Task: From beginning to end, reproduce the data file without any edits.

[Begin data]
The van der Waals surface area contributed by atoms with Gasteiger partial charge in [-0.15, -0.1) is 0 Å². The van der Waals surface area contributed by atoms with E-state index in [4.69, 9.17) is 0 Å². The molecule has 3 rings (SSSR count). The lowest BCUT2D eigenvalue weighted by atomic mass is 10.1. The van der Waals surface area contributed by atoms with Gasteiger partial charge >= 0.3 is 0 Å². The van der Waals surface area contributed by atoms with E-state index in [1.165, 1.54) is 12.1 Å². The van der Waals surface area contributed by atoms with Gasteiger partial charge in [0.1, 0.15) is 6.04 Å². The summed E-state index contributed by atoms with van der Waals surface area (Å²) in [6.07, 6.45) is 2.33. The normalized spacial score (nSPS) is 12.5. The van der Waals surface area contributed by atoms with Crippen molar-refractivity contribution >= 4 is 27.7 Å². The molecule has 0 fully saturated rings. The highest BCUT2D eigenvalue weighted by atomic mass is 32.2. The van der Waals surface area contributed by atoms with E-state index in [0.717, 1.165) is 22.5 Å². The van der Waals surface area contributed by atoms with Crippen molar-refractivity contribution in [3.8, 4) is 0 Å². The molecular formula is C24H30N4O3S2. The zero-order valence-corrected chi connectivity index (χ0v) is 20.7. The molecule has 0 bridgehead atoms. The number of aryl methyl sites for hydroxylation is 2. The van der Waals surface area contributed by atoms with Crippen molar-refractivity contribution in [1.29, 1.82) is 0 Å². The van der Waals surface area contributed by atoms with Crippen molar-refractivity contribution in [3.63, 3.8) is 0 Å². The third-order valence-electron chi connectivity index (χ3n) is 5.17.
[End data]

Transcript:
The van der Waals surface area contributed by atoms with Gasteiger partial charge in [-0.15, -0.1) is 0 Å². The van der Waals surface area contributed by atoms with E-state index in [4.69, 9.17) is 0 Å². The molecule has 3 rings (SSSR count). The lowest BCUT2D eigenvalue weighted by atomic mass is 10.1. The van der Waals surface area contributed by atoms with Gasteiger partial charge >= 0.3 is 0 Å². The van der Waals surface area contributed by atoms with E-state index in [1.165, 1.54) is 12.1 Å². The van der Waals surface area contributed by atoms with Gasteiger partial charge in [0.1, 0.15) is 6.04 Å². The summed E-state index contributed by atoms with van der Waals surface area (Å²) in [6.07, 6.45) is 2.33. The normalized spacial score (nSPS) is 12.5. The van der Waals surface area contributed by atoms with Crippen molar-refractivity contribution >= 4 is 27.7 Å². The molecule has 0 fully saturated rings. The highest BCUT2D eigenvalue weighted by atomic mass is 32.2. The van der Waals surface area contributed by atoms with E-state index in [0.717, 1.165) is 22.5 Å². The van der Waals surface area contributed by atoms with Crippen molar-refractivity contribution in [3.8, 4) is 0 Å². The molecular formula is C24H30N4O3S2. The zero-order valence-corrected chi connectivity index (χ0v) is 20.7. The molecule has 0 bridgehead atoms. The number of aryl methyl sites for hydroxylation is 2. The van der Waals surface area contributed by atoms with Crippen molar-refractivity contribution in [1.29, 1.82) is 0 Å². The van der Waals surface area contributed by atoms with Crippen molar-refractivity contribution in [3.63, 3.8) is 0 Å². The third-order valence-electron chi connectivity index (χ3n) is 5.17.